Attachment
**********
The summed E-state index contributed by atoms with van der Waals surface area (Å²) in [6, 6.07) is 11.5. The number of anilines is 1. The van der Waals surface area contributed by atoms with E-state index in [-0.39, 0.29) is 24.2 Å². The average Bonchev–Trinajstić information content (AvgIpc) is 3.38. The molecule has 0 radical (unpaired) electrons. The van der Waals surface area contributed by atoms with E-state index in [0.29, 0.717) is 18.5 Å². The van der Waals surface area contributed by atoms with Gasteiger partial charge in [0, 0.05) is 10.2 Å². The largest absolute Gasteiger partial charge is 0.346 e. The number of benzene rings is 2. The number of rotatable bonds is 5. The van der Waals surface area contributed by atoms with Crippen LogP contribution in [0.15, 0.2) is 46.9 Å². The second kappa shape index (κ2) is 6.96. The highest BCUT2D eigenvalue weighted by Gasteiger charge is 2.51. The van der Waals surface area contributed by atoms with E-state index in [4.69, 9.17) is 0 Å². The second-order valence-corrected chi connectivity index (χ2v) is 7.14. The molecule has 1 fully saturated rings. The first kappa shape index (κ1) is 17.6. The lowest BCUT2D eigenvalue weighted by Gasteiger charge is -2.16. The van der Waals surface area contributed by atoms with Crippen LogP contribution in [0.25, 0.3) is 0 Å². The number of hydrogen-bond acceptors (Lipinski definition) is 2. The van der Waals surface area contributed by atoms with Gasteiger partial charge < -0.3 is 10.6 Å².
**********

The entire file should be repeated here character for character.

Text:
The summed E-state index contributed by atoms with van der Waals surface area (Å²) in [6, 6.07) is 11.5. The number of anilines is 1. The van der Waals surface area contributed by atoms with E-state index in [-0.39, 0.29) is 24.2 Å². The average Bonchev–Trinajstić information content (AvgIpc) is 3.38. The molecule has 0 radical (unpaired) electrons. The van der Waals surface area contributed by atoms with E-state index in [0.29, 0.717) is 18.5 Å². The van der Waals surface area contributed by atoms with Gasteiger partial charge in [0, 0.05) is 10.2 Å². The largest absolute Gasteiger partial charge is 0.346 e. The number of benzene rings is 2. The number of rotatable bonds is 5. The van der Waals surface area contributed by atoms with Crippen LogP contribution in [0.15, 0.2) is 46.9 Å². The second kappa shape index (κ2) is 6.96. The highest BCUT2D eigenvalue weighted by Gasteiger charge is 2.51. The van der Waals surface area contributed by atoms with E-state index in [4.69, 9.17) is 0 Å². The second-order valence-corrected chi connectivity index (χ2v) is 7.14. The molecule has 1 fully saturated rings. The first kappa shape index (κ1) is 17.6. The lowest BCUT2D eigenvalue weighted by Gasteiger charge is -2.16. The van der Waals surface area contributed by atoms with Crippen LogP contribution in [0.25, 0.3) is 0 Å². The number of hydrogen-bond acceptors (Lipinski definition) is 2. The van der Waals surface area contributed by atoms with Gasteiger partial charge < -0.3 is 10.6 Å².